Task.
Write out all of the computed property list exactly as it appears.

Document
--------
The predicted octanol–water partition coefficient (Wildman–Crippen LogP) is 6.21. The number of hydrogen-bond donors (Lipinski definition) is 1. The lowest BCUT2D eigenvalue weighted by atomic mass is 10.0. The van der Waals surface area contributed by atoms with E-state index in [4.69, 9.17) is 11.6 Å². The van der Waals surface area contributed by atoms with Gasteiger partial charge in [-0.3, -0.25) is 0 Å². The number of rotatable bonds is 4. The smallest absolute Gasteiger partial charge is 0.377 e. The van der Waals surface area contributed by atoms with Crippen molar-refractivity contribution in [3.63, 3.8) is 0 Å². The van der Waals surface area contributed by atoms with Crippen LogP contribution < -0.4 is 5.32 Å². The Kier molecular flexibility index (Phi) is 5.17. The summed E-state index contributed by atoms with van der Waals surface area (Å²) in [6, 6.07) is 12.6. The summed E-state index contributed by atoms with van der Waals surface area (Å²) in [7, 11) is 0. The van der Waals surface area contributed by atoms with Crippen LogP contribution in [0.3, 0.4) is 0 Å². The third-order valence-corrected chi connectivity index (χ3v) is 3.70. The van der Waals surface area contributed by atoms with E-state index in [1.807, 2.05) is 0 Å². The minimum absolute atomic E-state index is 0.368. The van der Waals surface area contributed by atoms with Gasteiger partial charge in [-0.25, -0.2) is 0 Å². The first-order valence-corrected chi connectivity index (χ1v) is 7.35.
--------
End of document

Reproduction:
The predicted octanol–water partition coefficient (Wildman–Crippen LogP) is 6.21. The number of hydrogen-bond donors (Lipinski definition) is 1. The lowest BCUT2D eigenvalue weighted by atomic mass is 10.0. The van der Waals surface area contributed by atoms with E-state index in [4.69, 9.17) is 11.6 Å². The van der Waals surface area contributed by atoms with Gasteiger partial charge in [-0.3, -0.25) is 0 Å². The number of rotatable bonds is 4. The smallest absolute Gasteiger partial charge is 0.377 e. The van der Waals surface area contributed by atoms with Crippen molar-refractivity contribution in [3.63, 3.8) is 0 Å². The van der Waals surface area contributed by atoms with Crippen LogP contribution < -0.4 is 5.32 Å². The Kier molecular flexibility index (Phi) is 5.17. The summed E-state index contributed by atoms with van der Waals surface area (Å²) in [6, 6.07) is 12.6. The summed E-state index contributed by atoms with van der Waals surface area (Å²) in [7, 11) is 0. The van der Waals surface area contributed by atoms with Crippen LogP contribution in [0.3, 0.4) is 0 Å². The third-order valence-corrected chi connectivity index (χ3v) is 3.70. The van der Waals surface area contributed by atoms with E-state index in [1.807, 2.05) is 0 Å². The minimum absolute atomic E-state index is 0.368. The van der Waals surface area contributed by atoms with Gasteiger partial charge in [-0.25, -0.2) is 0 Å². The first-order valence-corrected chi connectivity index (χ1v) is 7.35.